St Georges Hospital: NHS failed to give Isla Taylor "basic medical care" says coroner as she dies following operation

Three-year-old girl died because hospital doctors failed to give her 'basic medical care', says coroner Isla's blood pressure was 'unacceptably low', finds coronerShe suffered a catalogue of errors during surgery on her airways Doctors failed to hand over properly between teams caring for the little girlHer death was 'avoidable' Parents pay tribute to their 'energetic little girl' | UPDATED: 20:00 GMT, 19 September 2012 A coroner accused staff at a top London hospital of ‘gross failure’ today, following the death of a three-year-old girl in a paediatrics intensive care unit.

Baby with less than 5% chance of survival has life-saving surgery after parents find pioneering procedure online

Baby with less than 5% chance of survival has life-saving surgery after parents find pioneering procedure online Couple told unborn baby had 50 per cent survival chance but this was then revised to five per cent Parents' online research uncovered a risky treatment performed in the womb that involved inserting a balloon into their son's trachea Operation had 33 per cent risk of miscarriage | UPDATED: 07:54 GMT, 8 August 2012 A baby given less than five per cent chance of surviving birth is now fighting fit, after his parents found out about a life-saving procedure on the internet.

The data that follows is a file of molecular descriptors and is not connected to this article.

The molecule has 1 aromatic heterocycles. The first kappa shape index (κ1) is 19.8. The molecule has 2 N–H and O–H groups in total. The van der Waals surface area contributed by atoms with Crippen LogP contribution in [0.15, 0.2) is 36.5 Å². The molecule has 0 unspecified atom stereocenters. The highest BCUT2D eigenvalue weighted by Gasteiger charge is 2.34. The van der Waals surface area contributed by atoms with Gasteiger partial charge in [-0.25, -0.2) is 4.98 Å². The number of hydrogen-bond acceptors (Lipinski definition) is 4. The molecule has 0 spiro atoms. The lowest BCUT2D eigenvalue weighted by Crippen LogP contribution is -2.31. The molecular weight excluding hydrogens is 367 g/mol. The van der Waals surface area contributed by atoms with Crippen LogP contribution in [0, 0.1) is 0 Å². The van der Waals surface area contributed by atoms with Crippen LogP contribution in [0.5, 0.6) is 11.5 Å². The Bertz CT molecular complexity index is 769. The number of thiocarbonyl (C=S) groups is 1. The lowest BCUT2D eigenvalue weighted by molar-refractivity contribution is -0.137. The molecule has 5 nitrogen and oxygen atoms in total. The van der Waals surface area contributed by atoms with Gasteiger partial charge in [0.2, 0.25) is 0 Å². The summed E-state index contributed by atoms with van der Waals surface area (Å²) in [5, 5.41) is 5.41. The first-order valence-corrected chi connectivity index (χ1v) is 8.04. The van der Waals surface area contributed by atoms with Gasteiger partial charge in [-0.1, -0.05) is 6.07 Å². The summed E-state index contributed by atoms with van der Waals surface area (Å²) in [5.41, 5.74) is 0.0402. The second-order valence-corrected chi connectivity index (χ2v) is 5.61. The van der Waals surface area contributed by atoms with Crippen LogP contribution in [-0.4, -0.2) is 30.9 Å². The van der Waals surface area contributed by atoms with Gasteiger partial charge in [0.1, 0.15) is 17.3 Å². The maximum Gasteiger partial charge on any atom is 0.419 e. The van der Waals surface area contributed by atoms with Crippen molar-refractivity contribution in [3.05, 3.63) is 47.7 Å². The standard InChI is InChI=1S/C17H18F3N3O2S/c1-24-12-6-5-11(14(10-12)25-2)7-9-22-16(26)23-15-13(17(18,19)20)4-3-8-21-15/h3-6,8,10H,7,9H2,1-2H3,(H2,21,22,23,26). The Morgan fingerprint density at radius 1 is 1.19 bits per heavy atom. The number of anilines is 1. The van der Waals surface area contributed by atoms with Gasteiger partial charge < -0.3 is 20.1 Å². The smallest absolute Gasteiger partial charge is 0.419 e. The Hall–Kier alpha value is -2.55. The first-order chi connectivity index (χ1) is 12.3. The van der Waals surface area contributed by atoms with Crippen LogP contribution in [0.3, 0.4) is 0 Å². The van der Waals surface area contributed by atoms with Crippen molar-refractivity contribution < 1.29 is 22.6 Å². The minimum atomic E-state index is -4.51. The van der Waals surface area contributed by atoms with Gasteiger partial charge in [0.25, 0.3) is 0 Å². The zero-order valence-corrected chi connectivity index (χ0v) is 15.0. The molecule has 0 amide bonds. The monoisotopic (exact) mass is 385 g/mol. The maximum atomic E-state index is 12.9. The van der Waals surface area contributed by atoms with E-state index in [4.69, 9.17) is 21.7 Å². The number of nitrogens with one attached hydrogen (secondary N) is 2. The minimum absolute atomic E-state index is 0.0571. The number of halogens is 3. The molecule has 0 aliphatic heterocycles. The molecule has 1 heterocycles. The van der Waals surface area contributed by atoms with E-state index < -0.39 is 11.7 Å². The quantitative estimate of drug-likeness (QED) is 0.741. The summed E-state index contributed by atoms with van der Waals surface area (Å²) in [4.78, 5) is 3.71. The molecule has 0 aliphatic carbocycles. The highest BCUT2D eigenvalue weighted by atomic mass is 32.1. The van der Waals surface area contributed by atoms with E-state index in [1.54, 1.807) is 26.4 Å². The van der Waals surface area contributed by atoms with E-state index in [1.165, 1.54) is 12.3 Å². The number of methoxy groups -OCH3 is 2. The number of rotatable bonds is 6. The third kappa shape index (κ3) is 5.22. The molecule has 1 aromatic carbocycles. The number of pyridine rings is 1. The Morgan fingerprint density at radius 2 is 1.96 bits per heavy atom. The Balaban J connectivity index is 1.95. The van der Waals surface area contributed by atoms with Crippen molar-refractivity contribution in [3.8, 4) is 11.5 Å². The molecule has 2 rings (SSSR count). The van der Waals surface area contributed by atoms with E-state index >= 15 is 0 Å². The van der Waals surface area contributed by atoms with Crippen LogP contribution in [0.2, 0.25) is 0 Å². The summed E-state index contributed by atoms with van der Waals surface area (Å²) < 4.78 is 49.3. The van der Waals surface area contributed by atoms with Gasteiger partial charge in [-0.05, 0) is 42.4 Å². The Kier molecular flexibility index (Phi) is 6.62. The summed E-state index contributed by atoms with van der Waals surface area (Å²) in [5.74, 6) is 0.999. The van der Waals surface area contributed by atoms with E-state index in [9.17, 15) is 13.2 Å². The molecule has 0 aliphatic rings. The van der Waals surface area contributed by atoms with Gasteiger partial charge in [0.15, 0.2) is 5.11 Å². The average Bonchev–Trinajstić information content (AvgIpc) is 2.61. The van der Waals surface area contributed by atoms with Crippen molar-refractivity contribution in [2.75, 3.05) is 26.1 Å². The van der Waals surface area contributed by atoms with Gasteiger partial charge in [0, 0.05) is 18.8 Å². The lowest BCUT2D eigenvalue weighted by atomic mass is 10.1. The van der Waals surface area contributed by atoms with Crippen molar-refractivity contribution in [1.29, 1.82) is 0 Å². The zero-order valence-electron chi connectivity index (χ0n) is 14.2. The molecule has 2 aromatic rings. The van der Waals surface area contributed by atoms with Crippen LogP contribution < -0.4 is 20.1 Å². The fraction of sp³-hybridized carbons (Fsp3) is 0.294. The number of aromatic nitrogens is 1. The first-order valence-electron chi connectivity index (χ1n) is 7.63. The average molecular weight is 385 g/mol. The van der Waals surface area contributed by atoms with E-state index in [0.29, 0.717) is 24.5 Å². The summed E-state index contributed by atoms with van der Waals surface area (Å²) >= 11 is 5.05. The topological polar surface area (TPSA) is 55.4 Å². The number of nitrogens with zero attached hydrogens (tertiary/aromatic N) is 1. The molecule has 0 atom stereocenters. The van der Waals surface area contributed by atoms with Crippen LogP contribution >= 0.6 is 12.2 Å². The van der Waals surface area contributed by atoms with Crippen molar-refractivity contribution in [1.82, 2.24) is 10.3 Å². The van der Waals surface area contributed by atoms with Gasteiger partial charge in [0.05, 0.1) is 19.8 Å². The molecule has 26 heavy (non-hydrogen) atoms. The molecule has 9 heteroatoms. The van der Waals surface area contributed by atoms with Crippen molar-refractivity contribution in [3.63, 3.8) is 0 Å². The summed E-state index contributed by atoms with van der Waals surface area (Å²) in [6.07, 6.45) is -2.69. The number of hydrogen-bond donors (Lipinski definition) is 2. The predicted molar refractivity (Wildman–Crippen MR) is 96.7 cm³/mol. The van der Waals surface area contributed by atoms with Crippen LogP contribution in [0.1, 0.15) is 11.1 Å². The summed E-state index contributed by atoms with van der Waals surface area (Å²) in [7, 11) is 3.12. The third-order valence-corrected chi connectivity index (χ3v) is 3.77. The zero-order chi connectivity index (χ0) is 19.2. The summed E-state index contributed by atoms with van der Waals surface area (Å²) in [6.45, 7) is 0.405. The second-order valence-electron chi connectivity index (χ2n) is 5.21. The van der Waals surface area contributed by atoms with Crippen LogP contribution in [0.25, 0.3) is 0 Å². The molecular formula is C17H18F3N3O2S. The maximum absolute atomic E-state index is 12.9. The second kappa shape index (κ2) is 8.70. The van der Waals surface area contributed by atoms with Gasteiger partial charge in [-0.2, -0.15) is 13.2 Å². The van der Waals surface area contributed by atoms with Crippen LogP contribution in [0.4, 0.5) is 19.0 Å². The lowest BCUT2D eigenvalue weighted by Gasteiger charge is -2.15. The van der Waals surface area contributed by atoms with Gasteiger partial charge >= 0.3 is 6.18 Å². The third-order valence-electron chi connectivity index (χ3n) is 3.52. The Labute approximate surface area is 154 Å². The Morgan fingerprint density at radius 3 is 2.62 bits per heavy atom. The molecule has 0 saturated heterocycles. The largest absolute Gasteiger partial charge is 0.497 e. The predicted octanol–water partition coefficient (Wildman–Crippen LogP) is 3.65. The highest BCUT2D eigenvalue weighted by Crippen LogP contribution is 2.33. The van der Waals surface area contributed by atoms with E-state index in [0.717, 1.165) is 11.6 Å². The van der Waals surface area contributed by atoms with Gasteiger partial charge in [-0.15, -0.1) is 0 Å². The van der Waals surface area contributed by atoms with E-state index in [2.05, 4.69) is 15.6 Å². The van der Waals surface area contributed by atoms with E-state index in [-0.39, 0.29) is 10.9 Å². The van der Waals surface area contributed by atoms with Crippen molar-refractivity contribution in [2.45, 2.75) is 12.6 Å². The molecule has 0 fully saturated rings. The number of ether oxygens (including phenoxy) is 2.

Rare oesophagus condition: Girl, 3, who takes four minutes to eat a strawberry – because gobbling her food could kill her

Girl, 3, who takes four minutes to eat a strawberry – because gobbling her food could kill her Milly had 13 operations to disconnect her trachea and oesophagusShe can't eat carrots, mango, melon or rice as they can get stuck | UPDATED: 16:18 GMT, 9 May 2012 Milly with mother Kaylee: The youngster had 13 operations on her oesophagus to widen it A three-year-old girl suffers from a rare digestive condition which means she can't gobble down her food – because it could kill her.

Transplants: Patients could one day "grow" new organs from their own stem cells to replace failing body parts

Patients will 'grow' new organs from their own cells to replace failing body parts, says pioneering surgeon At least 1,000 Britons die each year while waiting for a new heart, kidney or liver | UPDATED: 12:06 GMT, 9 March 2012 Patients could one day 'grow' new organs from their own stem cells to replace failing body parts, a leading transplant surgeon says.